That’s not –that’s not a race-neutral or race-blind idea in terms of the remedy. And –and even more than that, I don’t think that the historical record establishes that the founders believed that race neutrality or race blindness was required, right? They drafted the Civil Rights Act of 1866, which specifically stated that citizens would have the same civil rights as enjoyed by white citizens. That’s the point of that Act, to make sure that the other citizens, the black citizens, would have the same as the white citizens. So they recognized that there was unequal treatment, that people, based on their race, were being treated unequally.
And, importantly, when there was a concern that the Civil Rights Act wouldn’t have a constitutional foundation, that’s when the Fourteenth Amendment came into play. It was drafted to give a foundational –a constitutional foundation for a piece of legislation that was designed to make people who had less opportunity and less rights equal to white citizens.
So with that as the framing and the background, I’m trying to understand your position that Section 2, which by its plain text is doing that same thing, is saying you need to identify people in this community who have less opportunity and less ability to participate and ensure that that’s remedied, right? It’s a race-conscious effort, as you have indicated. I’m trying to understand why that violates the Fourteenth Amendment, given the history and -and background of the Fourteenth Amendment?
The Fourteenth Amendment is a prohibition on discriminatory state action. It is not an obligation to engage in affirmative discrimination in favor of some groups vis-à-vis others.
That contradicts what Justice Jackson just said. She repeats her point using shorter words. Lacour repeats his earlier statement that Alabama shouldn’t have to sacrifice “other redistricting principles” for the sake of racial fairness unless plaintiffs prove Alabama’s map is discriminatory. He says plaintiffs have to prove specific racial discrimination before thay can use race as a factor in drawing lines. That would require plaintiffs to produce a race-neutral map as a matter of evidence. Justice Jackson says that the point of the Gingles test is to make that determination as required by Sec. 2. Lacour says:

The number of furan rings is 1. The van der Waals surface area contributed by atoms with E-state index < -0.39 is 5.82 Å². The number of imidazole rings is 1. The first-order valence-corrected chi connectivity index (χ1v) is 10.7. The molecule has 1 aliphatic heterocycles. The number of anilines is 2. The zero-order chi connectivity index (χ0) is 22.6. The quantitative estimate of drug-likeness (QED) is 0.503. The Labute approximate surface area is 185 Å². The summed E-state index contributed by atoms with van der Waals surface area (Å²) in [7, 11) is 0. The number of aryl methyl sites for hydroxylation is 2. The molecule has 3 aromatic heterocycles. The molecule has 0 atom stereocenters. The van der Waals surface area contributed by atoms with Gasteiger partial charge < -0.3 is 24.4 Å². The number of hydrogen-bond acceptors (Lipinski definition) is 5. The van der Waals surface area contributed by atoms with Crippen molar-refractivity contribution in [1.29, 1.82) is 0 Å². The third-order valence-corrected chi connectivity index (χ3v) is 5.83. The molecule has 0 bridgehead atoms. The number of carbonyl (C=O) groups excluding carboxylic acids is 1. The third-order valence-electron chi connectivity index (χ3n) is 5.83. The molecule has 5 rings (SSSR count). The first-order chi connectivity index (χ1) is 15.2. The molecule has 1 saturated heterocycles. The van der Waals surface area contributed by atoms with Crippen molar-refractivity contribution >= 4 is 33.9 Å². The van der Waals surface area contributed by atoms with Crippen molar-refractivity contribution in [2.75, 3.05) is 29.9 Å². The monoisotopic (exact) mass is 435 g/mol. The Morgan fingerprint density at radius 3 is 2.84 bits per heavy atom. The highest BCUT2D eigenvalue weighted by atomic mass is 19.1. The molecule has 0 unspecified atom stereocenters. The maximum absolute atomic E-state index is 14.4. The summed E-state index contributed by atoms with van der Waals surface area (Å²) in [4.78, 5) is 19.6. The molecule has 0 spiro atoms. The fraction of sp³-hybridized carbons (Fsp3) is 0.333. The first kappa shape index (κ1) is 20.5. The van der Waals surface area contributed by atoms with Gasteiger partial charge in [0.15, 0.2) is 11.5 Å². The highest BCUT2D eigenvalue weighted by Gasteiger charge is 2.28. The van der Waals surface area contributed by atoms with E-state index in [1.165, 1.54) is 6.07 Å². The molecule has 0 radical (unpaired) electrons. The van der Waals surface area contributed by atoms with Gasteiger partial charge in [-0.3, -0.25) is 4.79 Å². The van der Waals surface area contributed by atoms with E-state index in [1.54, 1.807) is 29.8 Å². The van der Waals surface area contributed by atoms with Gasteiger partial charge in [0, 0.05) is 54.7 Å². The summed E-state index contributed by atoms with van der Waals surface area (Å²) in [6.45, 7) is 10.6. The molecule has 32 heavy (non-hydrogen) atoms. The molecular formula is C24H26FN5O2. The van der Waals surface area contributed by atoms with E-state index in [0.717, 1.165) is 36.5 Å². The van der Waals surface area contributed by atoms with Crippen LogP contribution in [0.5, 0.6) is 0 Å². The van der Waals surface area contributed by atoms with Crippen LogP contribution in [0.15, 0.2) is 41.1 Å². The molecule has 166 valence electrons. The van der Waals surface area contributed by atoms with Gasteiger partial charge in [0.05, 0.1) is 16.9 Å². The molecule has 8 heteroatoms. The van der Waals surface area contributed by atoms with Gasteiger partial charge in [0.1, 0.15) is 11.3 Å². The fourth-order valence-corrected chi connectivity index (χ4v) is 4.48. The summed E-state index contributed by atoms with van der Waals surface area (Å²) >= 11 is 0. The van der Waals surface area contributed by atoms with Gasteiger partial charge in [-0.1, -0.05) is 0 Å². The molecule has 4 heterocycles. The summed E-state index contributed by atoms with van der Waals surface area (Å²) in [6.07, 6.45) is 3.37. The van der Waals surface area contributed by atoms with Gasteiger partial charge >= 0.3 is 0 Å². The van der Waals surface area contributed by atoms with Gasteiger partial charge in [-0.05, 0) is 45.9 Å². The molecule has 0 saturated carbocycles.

Not if they’re allowed to sacrifice our principles to come up with their maps.
“They” refers to the Black Plaintiffs. Justice Jackson pokes at this response and Lacour says some words. Roberts moves to the next lawyer.
1. Justice Jackson is right on the original purpose of the Fourteenth Amendment. In The Slaughter-House Cases SCOTUS construed it so narrowly that it became useless for equalizing government treatment of newly freed slaves, or anyone else, except in very rare cases. But recent scholarship has recovered the original intent. See, e.g. R. Barnett and E. Bernick, The Original Meaning Of The Fourteenth Amend: It’s Letter And Spirit (2018). I haven’t read this book, but based on reviews, it generally tries to extricate the original breadth of the Fourteenth Amendment in Line with Justice Jackson’s analysis. Barnett is a well-known originalist.
2. Lacour’s position is absurd. How can you not laugh at the idea that Alabama has sacred principles of drawing district lines? Of course it does: draw the lines so White people always win. Even if we could imagine some other principle, why should it be so important as to justify diluting minority voting power?
3. John Roberts has devoted his career to destroying the Voting Rights Act. The other right-wingers follow him because it suits their own partisan purposes. They all follow in the tradition of the revanchist SCOTUS of the Slaughter-House Cases. The idea that the Fourteenth Amendment is color-blind is madness.
4. The six right-wingers pretend that their decisions are guided by originalism. When this opinion comes out, look for the tortured logic dismissing the originalist argument so clearly laid out by Justice Jackson.
5. The coward Ben Sasse said that he couldn’t vote to confirm Justice Jackson because he only supported originalists. Obviously she is intellectually rigorous, using originalism as one of the tools of interpretation, just as she said in her confirmation hearing. The six right-wingers only care about original intent when it can be made to fit their preferred outcome.
6. The revanchist six claim that their opinions are driven by their judicial philosophy, not by political ends. They scold their critics for questioning their legitimacy. But the reality is that their so-called judicial philosophy is indistinguishable from right-wing Republican ideology.